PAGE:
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Adult headform impact tests of three Japanese child bicycle helmets into a vehicle.

Research paper by Koji K Mizuno, Daisuke D Ito, Ryoichi R Yoshida, Hiroyuki H Masuda, Hiroshi H Okada, Mitsunori M Nomura, Chikayo C Fujii

Indexed on: 08 Oct '14Published on: 08 Oct '14Published in: Accident Analysis & Prevention



Abstract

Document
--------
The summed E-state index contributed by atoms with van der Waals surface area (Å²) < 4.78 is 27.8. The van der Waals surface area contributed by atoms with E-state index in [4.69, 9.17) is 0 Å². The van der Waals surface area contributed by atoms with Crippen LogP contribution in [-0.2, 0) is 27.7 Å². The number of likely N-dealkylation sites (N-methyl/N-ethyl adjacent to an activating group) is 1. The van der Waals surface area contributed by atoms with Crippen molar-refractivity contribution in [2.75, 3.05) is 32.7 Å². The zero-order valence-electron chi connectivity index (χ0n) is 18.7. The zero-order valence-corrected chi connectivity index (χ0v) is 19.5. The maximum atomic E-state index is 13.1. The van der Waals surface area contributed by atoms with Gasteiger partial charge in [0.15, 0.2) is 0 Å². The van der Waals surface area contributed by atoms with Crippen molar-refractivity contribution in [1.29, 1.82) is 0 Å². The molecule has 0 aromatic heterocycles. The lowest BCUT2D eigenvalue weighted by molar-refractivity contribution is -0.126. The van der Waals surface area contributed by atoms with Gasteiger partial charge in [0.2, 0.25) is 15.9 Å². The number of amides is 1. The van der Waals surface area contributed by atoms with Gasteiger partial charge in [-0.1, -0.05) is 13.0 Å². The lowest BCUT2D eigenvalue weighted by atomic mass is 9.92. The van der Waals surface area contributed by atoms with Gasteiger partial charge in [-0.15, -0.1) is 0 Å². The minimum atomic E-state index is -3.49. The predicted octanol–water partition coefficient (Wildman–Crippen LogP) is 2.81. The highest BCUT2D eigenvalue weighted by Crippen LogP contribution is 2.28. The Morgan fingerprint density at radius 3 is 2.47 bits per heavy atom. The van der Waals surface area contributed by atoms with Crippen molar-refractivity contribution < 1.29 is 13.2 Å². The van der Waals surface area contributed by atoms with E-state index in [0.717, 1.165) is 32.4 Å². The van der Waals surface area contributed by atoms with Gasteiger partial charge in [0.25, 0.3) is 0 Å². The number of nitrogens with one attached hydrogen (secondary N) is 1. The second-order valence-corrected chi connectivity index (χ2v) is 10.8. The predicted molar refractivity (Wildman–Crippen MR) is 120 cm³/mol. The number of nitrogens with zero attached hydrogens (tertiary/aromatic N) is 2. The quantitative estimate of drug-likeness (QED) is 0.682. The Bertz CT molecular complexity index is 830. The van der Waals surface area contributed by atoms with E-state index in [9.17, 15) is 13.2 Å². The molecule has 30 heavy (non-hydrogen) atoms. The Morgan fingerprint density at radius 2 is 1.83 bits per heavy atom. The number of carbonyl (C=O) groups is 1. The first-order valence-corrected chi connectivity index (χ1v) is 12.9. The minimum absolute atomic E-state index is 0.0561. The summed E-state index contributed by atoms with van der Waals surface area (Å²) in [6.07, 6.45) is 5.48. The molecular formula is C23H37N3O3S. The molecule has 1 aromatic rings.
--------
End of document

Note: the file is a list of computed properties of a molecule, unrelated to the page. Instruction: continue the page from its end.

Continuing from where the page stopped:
The head is the body region that most frequently incurs fatal and serious injuries of cyclists in collisions against vehicles. Many research studies investigated helmet effectiveness in preventing head injuries using accident data. In this study, the impact attenuation characteristics of three Japanese child bicycle helmets were examined experimentally in impact tests into a concrete surface and a vehicle. A pedestrian adult headform with and without a Japanese child bicycle helmet was dropped onto a concrete surface and then propelled into a vehicle at 35 km/h in various locations such as the bonnet, roof header, windshield and A-pillar. Accelerations were measured and head injury criterion (HIC) calculated. In the drop tests using the adult headform onto a concrete surface from the height of 1.5m, the HIC for a headform without a child helmet was 6325, and was reduced by around 80% when a child helmet was fitted to the headform. In the impact tests, where the headform was fired into the vehicle at 35 km/h at various locations on a car, the computed acceleration based HIC varied depending on the vehicle impact locations. The HIC was reduced by 10-38% for impacts headforms with a child helmet when the impact was onto a bonnet-top and roof header although the HIC was already less than 1000 in impacts with the headform without a child helmet. Similarly, for impacts into the windshield (where a cyclist's head is most frequently impacted), the HIC using the adult headform without a child helmet was 122; whereas when the adult headform was used with a child helmet, a higher HIC value of more than 850 was recorded. But again, the HIC values are below 1000. In impacts into the A-pillar, the HIC was 4816 for a headform without a child helmet and was reduced by 18-38% for a headform with a child helmet depending on the type of Japanese child helmet used. The tests demonstrated that Japanese child helmets are effective in reducing accelerations and HIC in a drop test using an adult headform onto a relatively rigid hard surface, i.e., simulating a road surface or concrete path. However, when the impact tests are into softer surfaces, the child helmet's capacity to decrease accelerations is accordingly reduced. Impacts into the windshield, while below the critical HIC value of 1000, indicated higher HIC values for a headform with a child helmet compared to an adult headform without a child helmet. The unpredictable nature of the results indicates further research work is required to assess how representative the stiffness of an adult headform is when compared to an actual head.